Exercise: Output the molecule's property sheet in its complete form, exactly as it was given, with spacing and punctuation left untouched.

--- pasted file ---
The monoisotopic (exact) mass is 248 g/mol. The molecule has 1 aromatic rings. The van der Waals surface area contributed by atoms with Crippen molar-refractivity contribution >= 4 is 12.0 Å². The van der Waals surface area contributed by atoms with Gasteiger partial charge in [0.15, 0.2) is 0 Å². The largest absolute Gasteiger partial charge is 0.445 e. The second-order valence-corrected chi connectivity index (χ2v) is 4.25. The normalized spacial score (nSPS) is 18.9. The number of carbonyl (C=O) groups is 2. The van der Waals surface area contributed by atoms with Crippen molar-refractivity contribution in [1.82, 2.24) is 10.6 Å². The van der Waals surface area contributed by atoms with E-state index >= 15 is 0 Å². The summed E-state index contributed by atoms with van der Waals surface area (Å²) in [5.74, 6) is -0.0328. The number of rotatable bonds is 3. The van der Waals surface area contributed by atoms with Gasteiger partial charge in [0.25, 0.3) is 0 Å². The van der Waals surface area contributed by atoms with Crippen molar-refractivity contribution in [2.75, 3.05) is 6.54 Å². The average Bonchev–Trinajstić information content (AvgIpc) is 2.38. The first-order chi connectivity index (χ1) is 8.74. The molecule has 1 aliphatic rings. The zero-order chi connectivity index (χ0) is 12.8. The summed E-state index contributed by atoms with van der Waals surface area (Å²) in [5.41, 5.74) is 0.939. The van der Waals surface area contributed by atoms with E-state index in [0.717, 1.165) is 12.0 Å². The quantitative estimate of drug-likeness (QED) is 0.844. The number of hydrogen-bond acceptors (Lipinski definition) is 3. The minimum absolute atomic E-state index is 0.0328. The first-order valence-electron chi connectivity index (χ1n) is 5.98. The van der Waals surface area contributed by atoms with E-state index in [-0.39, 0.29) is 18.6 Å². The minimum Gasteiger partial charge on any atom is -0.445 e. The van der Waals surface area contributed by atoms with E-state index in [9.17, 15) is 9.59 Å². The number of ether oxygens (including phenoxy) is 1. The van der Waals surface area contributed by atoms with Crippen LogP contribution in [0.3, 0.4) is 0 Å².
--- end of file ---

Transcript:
The monoisotopic (exact) mass is 248 g/mol. The molecule has 1 aromatic rings. The van der Waals surface area contributed by atoms with Crippen molar-refractivity contribution >= 4 is 12.0 Å². The van der Waals surface area contributed by atoms with Gasteiger partial charge in [0.15, 0.2) is 0 Å². The largest absolute Gasteiger partial charge is 0.445 e. The second-order valence-corrected chi connectivity index (χ2v) is 4.25. The normalized spacial score (nSPS) is 18.9. The number of carbonyl (C=O) groups is 2. The van der Waals surface area contributed by atoms with Crippen molar-refractivity contribution in [1.82, 2.24) is 10.6 Å². The van der Waals surface area contributed by atoms with E-state index >= 15 is 0 Å². The summed E-state index contributed by atoms with van der Waals surface area (Å²) in [5.74, 6) is -0.0328. The number of rotatable bonds is 3. The van der Waals surface area contributed by atoms with Gasteiger partial charge in [0.25, 0.3) is 0 Å². The van der Waals surface area contributed by atoms with Crippen molar-refractivity contribution in [2.75, 3.05) is 6.54 Å². The average Bonchev–Trinajstić information content (AvgIpc) is 2.38. The first-order chi connectivity index (χ1) is 8.74. The molecule has 1 aliphatic rings. The zero-order chi connectivity index (χ0) is 12.8. The summed E-state index contributed by atoms with van der Waals surface area (Å²) in [5.41, 5.74) is 0.939. The van der Waals surface area contributed by atoms with E-state index in [0.717, 1.165) is 12.0 Å². The quantitative estimate of drug-likeness (QED) is 0.844. The number of hydrogen-bond acceptors (Lipinski definition) is 3. The minimum absolute atomic E-state index is 0.0328. The first-order valence-electron chi connectivity index (χ1n) is 5.98. The van der Waals surface area contributed by atoms with E-state index in [-0.39, 0.29) is 18.6 Å². The minimum Gasteiger partial charge on any atom is -0.445 e. The van der Waals surface area contributed by atoms with E-state index in [9.17, 15) is 9.59 Å². The number of ether oxygens (including phenoxy) is 1. The van der Waals surface area contributed by atoms with Crippen LogP contribution in [0.3, 0.4) is 0 Å².